"The first rule here is never take yourself too seriously," says Paul, our towering, tattooed yoga instructor. He likes to take his shirt off, tie it around his eyes so he can't see, and encourage us to dance with him like no one is watching. Paul is originally from Yorkshire but spends most of his time talking about his experience working in security in Afghanistan and Libya before studying yoga in India and going on to teach in Thailand and Italy. He's the kind of yogi who you're more likely to find in a pub in Laos than an Athleta in Los Angeles. His wife Katja, a striking German woman with an impressive military background, is in charge of guest relations at Costa Dulce. She's also a yogi. Together they founded Yoganity, a new philosophy combining yoga and humanity.
It's during Katja's vinyasa class that I get to do something I've never had the chance to do in yoga before: freestyle. In most yoga classes, you're guided through the set poses, or asanas. But on this day, Katja gives us a solid 10 minutes in the middle of class to go with our own flow. I can't believe she is leaving us to our own devices. None of us are seasoned yogis who can whip out a headstand on command. We can hardly touch our toes! Does it feel weird? Yes. Are we in sync? Hardly. Do I fall out of a pose? Several.
But that's life. Most of the time no one is there to hold your hand, especially during a pandemic when hand washing replaces hand holding. Paul and Katja make it very clear from day one that we are going to find ourselves in challenging poses throughout the week. They also make it clear the key to mastering them is mastering our breath. It's the one thing we can control.
Breath is another thing that's become almost taboo in the last 12 months. We now spend hours every day inhaling through a barrier and exhaling through a barrier. But at Costa Dulce, we take off our masks to learn the art of the lion breath, among other pranayamas or breath exercises. Imagine sitting on your knees, inhaling until your lungs feel like they're going to burst, focusing on your third eye (whatever that is), and then at the last minute, exhaling while making a loud, primal, "rah-meets-ha" sound. Lion's breath is thought to relieve stress, expel toxins, and boost energy levels. I may look like a fool doing it, but I feel a lot lighter and less lethargic afterward.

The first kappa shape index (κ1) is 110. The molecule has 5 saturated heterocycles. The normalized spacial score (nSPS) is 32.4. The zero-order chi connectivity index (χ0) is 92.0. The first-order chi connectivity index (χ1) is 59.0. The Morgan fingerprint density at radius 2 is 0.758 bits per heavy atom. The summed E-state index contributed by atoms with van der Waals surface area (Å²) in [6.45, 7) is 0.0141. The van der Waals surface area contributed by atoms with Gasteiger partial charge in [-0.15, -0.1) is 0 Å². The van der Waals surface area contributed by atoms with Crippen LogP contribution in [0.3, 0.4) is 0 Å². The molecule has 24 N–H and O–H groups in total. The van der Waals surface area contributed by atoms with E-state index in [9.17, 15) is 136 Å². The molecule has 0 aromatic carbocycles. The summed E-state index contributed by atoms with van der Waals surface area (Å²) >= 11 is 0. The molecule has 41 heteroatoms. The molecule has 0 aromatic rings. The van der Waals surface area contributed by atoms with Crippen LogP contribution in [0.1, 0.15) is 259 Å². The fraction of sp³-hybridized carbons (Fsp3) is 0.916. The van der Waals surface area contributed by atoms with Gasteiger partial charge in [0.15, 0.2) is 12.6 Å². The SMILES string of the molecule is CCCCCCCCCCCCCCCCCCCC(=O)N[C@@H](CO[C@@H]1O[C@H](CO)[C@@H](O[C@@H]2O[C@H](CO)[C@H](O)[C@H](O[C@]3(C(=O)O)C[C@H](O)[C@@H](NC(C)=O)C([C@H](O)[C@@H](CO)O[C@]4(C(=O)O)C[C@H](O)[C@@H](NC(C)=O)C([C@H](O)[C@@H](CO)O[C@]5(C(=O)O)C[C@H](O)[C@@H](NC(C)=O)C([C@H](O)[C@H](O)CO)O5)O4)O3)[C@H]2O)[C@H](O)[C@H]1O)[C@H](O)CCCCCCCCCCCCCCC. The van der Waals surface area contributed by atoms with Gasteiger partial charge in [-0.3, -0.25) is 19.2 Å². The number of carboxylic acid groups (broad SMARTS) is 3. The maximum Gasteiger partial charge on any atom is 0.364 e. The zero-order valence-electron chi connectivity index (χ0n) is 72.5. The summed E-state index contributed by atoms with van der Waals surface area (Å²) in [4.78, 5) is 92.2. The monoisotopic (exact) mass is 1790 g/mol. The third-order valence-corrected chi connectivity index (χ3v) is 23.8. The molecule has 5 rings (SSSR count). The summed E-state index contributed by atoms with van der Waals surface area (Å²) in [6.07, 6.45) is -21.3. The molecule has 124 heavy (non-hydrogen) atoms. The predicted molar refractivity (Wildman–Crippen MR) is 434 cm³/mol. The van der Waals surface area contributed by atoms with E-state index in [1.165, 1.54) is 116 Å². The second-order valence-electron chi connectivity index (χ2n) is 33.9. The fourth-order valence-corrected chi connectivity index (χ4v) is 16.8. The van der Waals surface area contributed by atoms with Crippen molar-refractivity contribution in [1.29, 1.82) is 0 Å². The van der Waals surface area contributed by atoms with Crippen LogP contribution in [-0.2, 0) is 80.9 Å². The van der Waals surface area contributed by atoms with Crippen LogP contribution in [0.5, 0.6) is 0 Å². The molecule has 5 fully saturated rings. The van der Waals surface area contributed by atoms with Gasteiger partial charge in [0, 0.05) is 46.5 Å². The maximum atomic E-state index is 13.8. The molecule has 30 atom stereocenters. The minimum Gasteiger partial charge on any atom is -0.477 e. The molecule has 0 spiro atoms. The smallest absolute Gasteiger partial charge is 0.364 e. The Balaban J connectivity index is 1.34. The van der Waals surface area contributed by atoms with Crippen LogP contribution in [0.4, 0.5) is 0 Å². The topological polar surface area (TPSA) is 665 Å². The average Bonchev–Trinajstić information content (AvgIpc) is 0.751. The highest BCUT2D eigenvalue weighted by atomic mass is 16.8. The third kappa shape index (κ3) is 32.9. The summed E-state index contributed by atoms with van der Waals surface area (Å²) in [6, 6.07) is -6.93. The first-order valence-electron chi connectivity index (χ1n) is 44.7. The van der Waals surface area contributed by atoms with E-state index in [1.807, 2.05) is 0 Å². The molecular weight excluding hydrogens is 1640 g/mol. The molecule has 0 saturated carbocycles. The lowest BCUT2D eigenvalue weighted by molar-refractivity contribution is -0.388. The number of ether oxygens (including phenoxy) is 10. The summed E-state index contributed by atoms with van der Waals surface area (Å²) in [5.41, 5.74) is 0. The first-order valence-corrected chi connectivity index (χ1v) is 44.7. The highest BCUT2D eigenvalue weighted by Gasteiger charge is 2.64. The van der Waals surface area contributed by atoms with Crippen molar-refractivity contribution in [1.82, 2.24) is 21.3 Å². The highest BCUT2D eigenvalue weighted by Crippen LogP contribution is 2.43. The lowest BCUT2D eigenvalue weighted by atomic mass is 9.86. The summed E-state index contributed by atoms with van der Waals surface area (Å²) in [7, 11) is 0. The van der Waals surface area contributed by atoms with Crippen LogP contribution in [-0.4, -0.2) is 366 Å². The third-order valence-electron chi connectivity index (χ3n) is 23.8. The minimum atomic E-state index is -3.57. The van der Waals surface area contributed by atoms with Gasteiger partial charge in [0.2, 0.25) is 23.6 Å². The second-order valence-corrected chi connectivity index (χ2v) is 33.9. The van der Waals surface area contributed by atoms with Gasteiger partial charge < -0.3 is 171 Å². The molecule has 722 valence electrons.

Now, staggering out of the sweat lodge, I'm so weightless and alive I wonder if I'll see Tinkerbell when I look in the mirror. Feeling reborn, I baptize myself in the infinity pool just as the sun sinks below the Pacific. The rest of the sweat lodge survivors, and there are no casualties, follow Tara into the ocean. I take this time, alone, to reflect on the past 45 minutes. While it seemed like every other agonizing second was spent battling long-buried inner demons demanding I bolt for the exit, there were some almost enjoyable aspects. We got to beat on empty plastic water bottles used as drums. We got to sing and chant about letting go of things that no longer serve us. The British woman's voice was so hauntingly good it warranted goosebumps under any other circumstance.
The whole experience reminded me of one of my least-favorite sayings: "Better the devil you know than the devil you don't." In this case, the devil I knew was my old self: an unfulfilled, exhausted woman waiting for me to escape the sweat lodge early and go back to feeling like a perpetual victim of the pandemic, and life in general. The devil I didn't know was the sweat lodge and the woman I'd start to become in there when I realized I had what it takes, at least mentally, to make it. Knowing how to master my breath, and in doing so, bring down my panicked, elevated heart rate, definitely helped.
I don't think I would have lasted the entire ceremony without learning what I'd learned, whether on a wave or in warrior pose, in the preceding days. I think that's the difference between giving yourself the gift of a day off and the gift of several days off. Whether it's for a weekend or a full week, a retreat is the greatest selfish gift that keeps on giving. For me, it's the key to a better life that keeps on living.